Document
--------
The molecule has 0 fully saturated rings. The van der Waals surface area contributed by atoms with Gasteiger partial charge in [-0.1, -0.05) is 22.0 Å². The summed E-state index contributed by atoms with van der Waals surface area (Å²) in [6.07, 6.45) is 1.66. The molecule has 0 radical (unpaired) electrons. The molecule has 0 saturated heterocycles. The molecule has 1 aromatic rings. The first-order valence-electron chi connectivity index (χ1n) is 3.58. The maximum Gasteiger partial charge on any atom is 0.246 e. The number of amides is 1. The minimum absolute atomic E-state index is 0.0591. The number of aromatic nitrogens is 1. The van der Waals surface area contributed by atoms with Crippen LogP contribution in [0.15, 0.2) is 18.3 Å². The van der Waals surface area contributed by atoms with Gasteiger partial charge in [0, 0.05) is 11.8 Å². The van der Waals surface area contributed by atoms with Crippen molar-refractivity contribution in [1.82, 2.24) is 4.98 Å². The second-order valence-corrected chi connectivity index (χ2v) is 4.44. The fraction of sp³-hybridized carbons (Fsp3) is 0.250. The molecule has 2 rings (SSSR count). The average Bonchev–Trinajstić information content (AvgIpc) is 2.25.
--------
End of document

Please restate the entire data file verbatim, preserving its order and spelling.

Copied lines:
The molecule has 0 fully saturated rings. The van der Waals surface area contributed by atoms with Gasteiger partial charge in [-0.1, -0.05) is 22.0 Å². The summed E-state index contributed by atoms with van der Waals surface area (Å²) in [6.07, 6.45) is 1.66. The molecule has 0 radical (unpaired) electrons. The molecule has 0 saturated heterocycles. The molecule has 1 aromatic rings. The first-order valence-electron chi connectivity index (χ1n) is 3.58. The maximum Gasteiger partial charge on any atom is 0.246 e. The number of amides is 1. The minimum absolute atomic E-state index is 0.0591. The number of aromatic nitrogens is 1. The van der Waals surface area contributed by atoms with Crippen LogP contribution in [0.15, 0.2) is 18.3 Å². The van der Waals surface area contributed by atoms with Gasteiger partial charge in [0, 0.05) is 11.8 Å². The van der Waals surface area contributed by atoms with Crippen molar-refractivity contribution in [1.82, 2.24) is 4.98 Å². The second-order valence-corrected chi connectivity index (χ2v) is 4.44. The fraction of sp³-hybridized carbons (Fsp3) is 0.250. The molecule has 2 rings (SSSR count). The average Bonchev–Trinajstić information content (AvgIpc) is 2.25.